“Before I moved, I used to spend two hours a day in traffic commuting to and from work. Felicia has replaced those two hours in traffic with two extra hours of sleep in the morning, but I am going to utilize those two hours to give myself the free time that I’m saying I don’t have to exercise, meditate, or work on my blog.”

“You know what,” I said as we wrapped up our session, “the name Felicia is growing on me. I’m going to keep calling her ‘Felicia.'”

It wasn’t until my peer coach asked me what I wanted to say to Felicia that I realized what an appropriate name I’d picked for her after all.


From Urban Dictionary (modified for grammar and spelling)

Bye, Felicia

A goodbye given to any unwanted, irritating, or disliked person. Start[ed] as a [reference] to the character Felicia in the movie Friday.

This is Forty

I turned forty about an hour ago.

Minutes before that, I completed the last act of my 30th year – I turned in all the assignments for the advanced standing section of my coaching certification.

The process was more self-reflective than I imagined it would be. Much of the work I’ve already done. In fact, I went through my blog archives as part of the process of examining many of the “life review” questions I was asked about my childhood and relationships.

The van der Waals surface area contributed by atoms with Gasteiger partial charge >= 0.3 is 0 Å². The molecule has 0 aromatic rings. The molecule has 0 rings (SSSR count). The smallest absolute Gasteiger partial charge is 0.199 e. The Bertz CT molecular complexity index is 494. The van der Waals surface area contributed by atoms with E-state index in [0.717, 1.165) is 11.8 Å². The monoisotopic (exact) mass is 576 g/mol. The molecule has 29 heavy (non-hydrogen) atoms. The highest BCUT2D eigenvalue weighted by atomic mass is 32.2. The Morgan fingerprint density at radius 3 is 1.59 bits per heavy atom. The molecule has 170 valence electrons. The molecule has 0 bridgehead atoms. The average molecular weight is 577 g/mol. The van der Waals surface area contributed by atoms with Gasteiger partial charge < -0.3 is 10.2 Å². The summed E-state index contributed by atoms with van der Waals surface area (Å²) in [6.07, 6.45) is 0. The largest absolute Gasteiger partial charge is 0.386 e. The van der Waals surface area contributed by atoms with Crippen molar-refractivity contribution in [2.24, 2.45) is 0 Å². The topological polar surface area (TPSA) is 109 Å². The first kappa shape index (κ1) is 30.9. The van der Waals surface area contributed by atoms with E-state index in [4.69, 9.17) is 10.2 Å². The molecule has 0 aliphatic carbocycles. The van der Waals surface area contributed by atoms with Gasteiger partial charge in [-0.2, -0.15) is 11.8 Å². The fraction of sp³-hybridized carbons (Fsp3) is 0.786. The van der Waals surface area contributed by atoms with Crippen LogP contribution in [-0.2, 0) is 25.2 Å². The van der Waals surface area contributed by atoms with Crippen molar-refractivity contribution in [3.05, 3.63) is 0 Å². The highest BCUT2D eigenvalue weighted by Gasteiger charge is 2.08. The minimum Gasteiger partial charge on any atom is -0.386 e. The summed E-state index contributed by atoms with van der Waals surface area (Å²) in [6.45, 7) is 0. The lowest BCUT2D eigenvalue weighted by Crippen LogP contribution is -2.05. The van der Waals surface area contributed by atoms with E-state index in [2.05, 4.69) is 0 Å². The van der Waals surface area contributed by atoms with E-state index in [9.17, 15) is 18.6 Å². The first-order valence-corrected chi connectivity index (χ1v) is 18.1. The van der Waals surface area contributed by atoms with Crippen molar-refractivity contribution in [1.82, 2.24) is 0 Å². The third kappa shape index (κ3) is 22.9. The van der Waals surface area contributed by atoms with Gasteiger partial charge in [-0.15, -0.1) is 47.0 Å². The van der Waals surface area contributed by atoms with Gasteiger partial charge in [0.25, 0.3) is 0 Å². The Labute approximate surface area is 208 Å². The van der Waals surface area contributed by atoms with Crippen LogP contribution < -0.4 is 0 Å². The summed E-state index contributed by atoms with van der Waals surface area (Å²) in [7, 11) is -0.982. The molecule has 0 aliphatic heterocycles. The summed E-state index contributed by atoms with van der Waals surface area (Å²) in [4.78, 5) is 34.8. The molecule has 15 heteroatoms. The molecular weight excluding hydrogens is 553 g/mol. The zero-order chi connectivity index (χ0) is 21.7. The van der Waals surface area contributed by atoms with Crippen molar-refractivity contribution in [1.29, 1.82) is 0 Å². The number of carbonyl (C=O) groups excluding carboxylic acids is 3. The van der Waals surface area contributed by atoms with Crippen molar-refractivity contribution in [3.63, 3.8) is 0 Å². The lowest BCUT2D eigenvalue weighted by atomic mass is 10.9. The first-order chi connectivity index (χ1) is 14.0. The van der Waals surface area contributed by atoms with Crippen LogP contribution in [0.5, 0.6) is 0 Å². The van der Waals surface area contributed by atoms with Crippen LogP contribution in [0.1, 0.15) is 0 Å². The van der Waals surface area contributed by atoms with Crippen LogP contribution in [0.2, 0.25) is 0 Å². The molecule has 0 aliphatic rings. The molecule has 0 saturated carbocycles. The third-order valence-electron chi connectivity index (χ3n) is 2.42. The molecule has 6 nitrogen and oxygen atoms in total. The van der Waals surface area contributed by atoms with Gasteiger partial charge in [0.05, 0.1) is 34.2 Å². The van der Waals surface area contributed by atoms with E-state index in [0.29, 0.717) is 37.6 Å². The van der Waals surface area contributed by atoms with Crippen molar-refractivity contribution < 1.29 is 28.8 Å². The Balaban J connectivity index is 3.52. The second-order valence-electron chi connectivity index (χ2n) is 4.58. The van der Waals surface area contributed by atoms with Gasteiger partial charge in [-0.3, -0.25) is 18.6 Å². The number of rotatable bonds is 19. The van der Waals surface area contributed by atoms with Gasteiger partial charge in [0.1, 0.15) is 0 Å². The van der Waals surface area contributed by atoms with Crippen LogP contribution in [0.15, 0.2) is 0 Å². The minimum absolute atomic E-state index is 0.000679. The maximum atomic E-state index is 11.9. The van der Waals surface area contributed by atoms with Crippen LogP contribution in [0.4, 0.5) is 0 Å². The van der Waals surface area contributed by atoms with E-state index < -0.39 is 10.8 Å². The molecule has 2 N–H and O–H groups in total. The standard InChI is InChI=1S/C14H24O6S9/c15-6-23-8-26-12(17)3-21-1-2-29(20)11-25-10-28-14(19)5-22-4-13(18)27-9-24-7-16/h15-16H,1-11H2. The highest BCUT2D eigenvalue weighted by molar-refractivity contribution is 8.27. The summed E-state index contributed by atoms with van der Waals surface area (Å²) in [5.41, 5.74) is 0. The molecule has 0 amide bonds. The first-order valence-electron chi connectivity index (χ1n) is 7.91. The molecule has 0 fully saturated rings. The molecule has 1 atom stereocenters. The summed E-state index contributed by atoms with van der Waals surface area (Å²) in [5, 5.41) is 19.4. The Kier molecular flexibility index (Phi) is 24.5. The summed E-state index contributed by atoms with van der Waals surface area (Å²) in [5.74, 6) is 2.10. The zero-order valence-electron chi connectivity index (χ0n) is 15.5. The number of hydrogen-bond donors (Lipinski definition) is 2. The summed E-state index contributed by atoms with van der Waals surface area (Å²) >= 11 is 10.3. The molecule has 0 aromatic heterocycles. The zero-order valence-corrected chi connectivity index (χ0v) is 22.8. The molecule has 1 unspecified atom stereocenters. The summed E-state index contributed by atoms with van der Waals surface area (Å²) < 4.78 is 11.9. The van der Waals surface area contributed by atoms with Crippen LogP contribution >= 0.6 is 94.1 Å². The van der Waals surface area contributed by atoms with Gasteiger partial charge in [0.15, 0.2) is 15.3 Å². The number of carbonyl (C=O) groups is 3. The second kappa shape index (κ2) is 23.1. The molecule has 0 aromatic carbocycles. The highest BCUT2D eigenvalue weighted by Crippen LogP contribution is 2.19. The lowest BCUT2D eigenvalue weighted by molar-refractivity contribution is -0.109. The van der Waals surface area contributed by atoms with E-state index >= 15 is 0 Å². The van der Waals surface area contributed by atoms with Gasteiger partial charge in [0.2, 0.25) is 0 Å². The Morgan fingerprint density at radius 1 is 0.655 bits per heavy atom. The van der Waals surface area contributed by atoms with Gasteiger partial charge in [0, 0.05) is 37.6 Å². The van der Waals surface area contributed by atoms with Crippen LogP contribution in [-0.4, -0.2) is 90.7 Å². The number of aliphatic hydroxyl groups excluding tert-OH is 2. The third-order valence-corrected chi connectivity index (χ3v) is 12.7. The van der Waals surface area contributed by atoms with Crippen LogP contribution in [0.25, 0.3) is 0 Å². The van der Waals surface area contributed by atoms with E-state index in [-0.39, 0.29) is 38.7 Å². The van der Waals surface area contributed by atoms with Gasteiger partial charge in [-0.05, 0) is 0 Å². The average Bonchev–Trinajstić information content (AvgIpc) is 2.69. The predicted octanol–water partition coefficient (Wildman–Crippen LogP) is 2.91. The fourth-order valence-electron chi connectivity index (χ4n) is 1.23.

I can’t think of a better way to set the tone for the next ten years of my life. I spent the entirety of my 30s working at my current job. It was simultaneously a time of significant change and personal growth in some areas, and a time of stagnation and demoralization in others.

As part of the process, I was asked to idealize what my life as a coach would look like in one year, at three years, at five years, and at ten years.

It amazed me how achievable each one of those dreams is. How within my grasp it all is.

I can do this. I really can do this.

I keep thinking of where I was ten years ago. I wanted a big party for my 30th, and I always loved themed parties. My partner at the time (not yet husband) organized a 60s cocktail themed party at my brother and sister-in-law’s house. It was during the time that Mad Men was all the rage. I bought a pink cocktail dress, got my hair swept up into a beehive up-do, and perfected my cat-eyeliner by tediously studying youtube videos for techniques.

It was the night that the old-school bartender gave me a sampling of all the classic cocktails and I discovered that I love bourbon the most. To this day, a Blanton’s Old Fashioned is my jam.

I was anxious and hopeful that Tony would propose to me that night. Everybody was. He made a speech. We all waited for it. I think he knew that and intentionally decided to wait, just to fuck with us.